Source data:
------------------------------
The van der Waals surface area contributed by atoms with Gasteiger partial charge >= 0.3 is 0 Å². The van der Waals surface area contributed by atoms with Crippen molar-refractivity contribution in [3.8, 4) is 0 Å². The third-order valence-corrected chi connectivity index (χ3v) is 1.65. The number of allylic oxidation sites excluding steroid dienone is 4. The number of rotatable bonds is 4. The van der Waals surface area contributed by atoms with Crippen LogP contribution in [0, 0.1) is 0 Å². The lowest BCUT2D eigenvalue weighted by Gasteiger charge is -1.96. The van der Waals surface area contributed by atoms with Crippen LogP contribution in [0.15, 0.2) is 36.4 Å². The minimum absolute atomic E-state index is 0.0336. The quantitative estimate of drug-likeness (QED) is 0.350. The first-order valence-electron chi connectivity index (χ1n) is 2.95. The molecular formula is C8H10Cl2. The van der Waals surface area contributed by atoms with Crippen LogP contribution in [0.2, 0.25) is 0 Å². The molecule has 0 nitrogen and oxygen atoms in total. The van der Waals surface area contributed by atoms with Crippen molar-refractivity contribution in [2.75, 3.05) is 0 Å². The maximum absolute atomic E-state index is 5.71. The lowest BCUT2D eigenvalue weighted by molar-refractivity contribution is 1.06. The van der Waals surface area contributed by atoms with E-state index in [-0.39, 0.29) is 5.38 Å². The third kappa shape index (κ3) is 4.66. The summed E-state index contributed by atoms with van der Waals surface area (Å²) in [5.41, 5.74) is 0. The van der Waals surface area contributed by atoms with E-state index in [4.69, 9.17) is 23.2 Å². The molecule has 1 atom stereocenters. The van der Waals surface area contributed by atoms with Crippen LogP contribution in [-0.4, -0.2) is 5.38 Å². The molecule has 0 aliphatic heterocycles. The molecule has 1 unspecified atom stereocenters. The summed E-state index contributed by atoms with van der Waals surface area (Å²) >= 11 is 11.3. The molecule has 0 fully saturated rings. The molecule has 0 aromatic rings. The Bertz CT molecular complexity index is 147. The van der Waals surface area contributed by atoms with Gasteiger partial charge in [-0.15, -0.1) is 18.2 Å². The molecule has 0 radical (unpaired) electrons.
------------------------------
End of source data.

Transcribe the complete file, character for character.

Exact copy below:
The van der Waals surface area contributed by atoms with Gasteiger partial charge >= 0.3 is 0 Å². The van der Waals surface area contributed by atoms with Crippen molar-refractivity contribution in [3.8, 4) is 0 Å². The third-order valence-corrected chi connectivity index (χ3v) is 1.65. The number of allylic oxidation sites excluding steroid dienone is 4. The number of rotatable bonds is 4. The van der Waals surface area contributed by atoms with Crippen LogP contribution in [0, 0.1) is 0 Å². The lowest BCUT2D eigenvalue weighted by Gasteiger charge is -1.96. The van der Waals surface area contributed by atoms with Crippen LogP contribution in [0.15, 0.2) is 36.4 Å². The minimum absolute atomic E-state index is 0.0336. The quantitative estimate of drug-likeness (QED) is 0.350. The first-order valence-electron chi connectivity index (χ1n) is 2.95. The molecular formula is C8H10Cl2. The van der Waals surface area contributed by atoms with Crippen LogP contribution in [0.2, 0.25) is 0 Å². The molecule has 0 nitrogen and oxygen atoms in total. The van der Waals surface area contributed by atoms with Crippen molar-refractivity contribution in [2.75, 3.05) is 0 Å². The maximum absolute atomic E-state index is 5.71. The lowest BCUT2D eigenvalue weighted by molar-refractivity contribution is 1.06. The van der Waals surface area contributed by atoms with E-state index in [-0.39, 0.29) is 5.38 Å². The third kappa shape index (κ3) is 4.66. The summed E-state index contributed by atoms with van der Waals surface area (Å²) in [5.41, 5.74) is 0. The van der Waals surface area contributed by atoms with E-state index in [4.69, 9.17) is 23.2 Å². The molecule has 1 atom stereocenters. The van der Waals surface area contributed by atoms with Crippen LogP contribution in [-0.4, -0.2) is 5.38 Å². The molecule has 0 aliphatic heterocycles. The molecule has 1 unspecified atom stereocenters. The summed E-state index contributed by atoms with van der Waals surface area (Å²) >= 11 is 11.3. The molecule has 0 fully saturated rings. The molecule has 0 aromatic rings. The Bertz CT molecular complexity index is 147. The van der Waals surface area contributed by atoms with Gasteiger partial charge in [-0.15, -0.1) is 18.2 Å². The molecule has 0 radical (unpaired) electrons.